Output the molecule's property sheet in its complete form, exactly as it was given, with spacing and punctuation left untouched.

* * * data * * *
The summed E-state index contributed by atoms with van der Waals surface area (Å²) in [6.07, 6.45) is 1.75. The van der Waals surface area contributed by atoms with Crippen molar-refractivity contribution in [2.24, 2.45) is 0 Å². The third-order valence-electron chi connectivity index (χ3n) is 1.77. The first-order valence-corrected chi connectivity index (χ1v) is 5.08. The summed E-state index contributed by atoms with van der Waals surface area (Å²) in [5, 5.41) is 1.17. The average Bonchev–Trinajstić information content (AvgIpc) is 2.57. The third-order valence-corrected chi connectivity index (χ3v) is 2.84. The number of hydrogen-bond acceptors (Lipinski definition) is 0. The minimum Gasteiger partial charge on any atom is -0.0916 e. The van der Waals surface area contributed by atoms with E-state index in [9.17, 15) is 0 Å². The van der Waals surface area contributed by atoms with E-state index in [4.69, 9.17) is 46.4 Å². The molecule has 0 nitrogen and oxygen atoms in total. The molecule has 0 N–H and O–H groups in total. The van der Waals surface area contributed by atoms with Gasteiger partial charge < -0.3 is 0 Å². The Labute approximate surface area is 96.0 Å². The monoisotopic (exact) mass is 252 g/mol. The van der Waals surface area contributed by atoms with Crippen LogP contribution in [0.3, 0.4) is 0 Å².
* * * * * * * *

The summed E-state index contributed by atoms with van der Waals surface area (Å²) in [6.07, 6.45) is 1.75. The van der Waals surface area contributed by atoms with Crippen molar-refractivity contribution in [2.24, 2.45) is 0 Å². The third-order valence-electron chi connectivity index (χ3n) is 1.77. The first-order valence-corrected chi connectivity index (χ1v) is 5.08. The summed E-state index contributed by atoms with van der Waals surface area (Å²) in [5, 5.41) is 1.17. The average Bonchev–Trinajstić information content (AvgIpc) is 2.57. The third-order valence-corrected chi connectivity index (χ3v) is 2.84. The number of hydrogen-bond acceptors (Lipinski definition) is 0. The minimum Gasteiger partial charge on any atom is -0.0916 e. The van der Waals surface area contributed by atoms with E-state index in [9.17, 15) is 0 Å². The van der Waals surface area contributed by atoms with E-state index in [4.69, 9.17) is 46.4 Å². The molecule has 0 nitrogen and oxygen atoms in total. The molecule has 0 N–H and O–H groups in total. The van der Waals surface area contributed by atoms with Gasteiger partial charge < -0.3 is 0 Å². The Labute approximate surface area is 96.0 Å². The monoisotopic (exact) mass is 252 g/mol. The van der Waals surface area contributed by atoms with Crippen LogP contribution in [0.3, 0.4) is 0 Å².